Danish Kapoor
Danish Kapoor

Apple expands browser selections in EU with iOS 17.4

With the iOS 17.4 update, Apple is making significant changes to the way its mobile operating system works in order to comply with European Union (EU) laws. The most notable of these changes will be allowing alternative browser engines for EU users for the first time.

Although many internet browsers have been offered on the App Store so far, they all run on only one browser engine, WebKit. WebKit is the underlying technology of Safari, and it’s not the only engine on the market. For example, Google’s Chrome is powered by a different engine called Chromium. Chromium has a large share in the market, and Edge, Brave, Arc, Opera and many other browsers also run on Chromium. Mozilla’s Firefox runs on its own engine, Gecko.

On iOS, these browsers were forced to use WebKit, which led to many features and plug-ins not working. However, this situation changes with iOS 17.4. Now any browser developer or in-app browser developer will be able to use a non-WebKit engine if they want. With this change, developers who meet certain criteria set by Apple and adhere to ongoing privacy and security measures will be able to access features such as Passkeys and multitasking. Apple is also adding a new selection screen so you can choose a different default browser when you first open Safari.

This change is being made because Apple has to comply with the EU’s new Digital Markets Act (DMA) requirements. Among other things, the DMA stipulates that users will be able to uninstall pre-installed applications, including web browsers, and that they will not be redirected to “gatekeeper” products and services. In this case, iOS plays the role of gatekeeper, and WebKit and Safari are among Apple’s products and services. The same section of DMA allows Microsoft to disable Bing web search and remove Edge, and will lead to other changes as well.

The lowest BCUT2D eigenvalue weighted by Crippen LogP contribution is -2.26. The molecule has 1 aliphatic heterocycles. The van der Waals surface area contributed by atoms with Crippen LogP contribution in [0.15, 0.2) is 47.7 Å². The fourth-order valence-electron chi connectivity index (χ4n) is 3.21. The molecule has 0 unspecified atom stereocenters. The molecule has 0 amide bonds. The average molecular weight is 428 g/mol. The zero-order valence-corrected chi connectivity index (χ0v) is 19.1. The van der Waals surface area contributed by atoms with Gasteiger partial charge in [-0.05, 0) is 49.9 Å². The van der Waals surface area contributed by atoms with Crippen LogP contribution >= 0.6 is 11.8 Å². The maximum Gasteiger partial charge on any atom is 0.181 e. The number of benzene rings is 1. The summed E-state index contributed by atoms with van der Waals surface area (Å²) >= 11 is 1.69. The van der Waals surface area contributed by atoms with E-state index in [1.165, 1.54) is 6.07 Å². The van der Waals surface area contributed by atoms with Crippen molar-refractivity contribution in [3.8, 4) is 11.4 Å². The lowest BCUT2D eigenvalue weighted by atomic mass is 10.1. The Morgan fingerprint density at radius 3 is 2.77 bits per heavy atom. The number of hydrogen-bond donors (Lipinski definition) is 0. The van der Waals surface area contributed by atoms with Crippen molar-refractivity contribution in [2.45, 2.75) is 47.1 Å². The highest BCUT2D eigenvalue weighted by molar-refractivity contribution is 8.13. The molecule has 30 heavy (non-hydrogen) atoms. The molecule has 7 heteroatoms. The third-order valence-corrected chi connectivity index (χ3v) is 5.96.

In its statement announcing these new features, Apple makes it clear that it is not happy with these changes: “This change comes as a result of the requirements of the DMA and will result in EU users being presented with a default browser list without having the opportunity to understand the options available to them.” he comments. “This screen also interrupts EU users’ initial experience when they open Safari and intend to navigate to a web page.”

Apple’s argument for the App Store has always been: “Apple is the only company that can deliver a good, secure, happy user experience on iPhone.” But regulators don’t think so, and Apple is unhappy with the situation.

Still, these changes only apply to iPhone users in the EU. Apple will allow European users to travel without changing their browser engines, but only accounts belonging to people living in the EU will receive these new engines. In other parts of the world, you’ll still get everything from Chrome and WebKit to WebKit. Apple claims that other engines are security and performance risks and that only WebKit is truly optimized and secure for iPhone users, but does not provide any specific basis or evidence for these claims.

However, in the EU, we will start to see these revamped browsers in the App Store with the launch of iOS 17.4 in March. Google has been working on a non-WebKit version of Chrome for at least a year. European users are preparing to face a serious browser war on their iPhones.

Danish Kapoor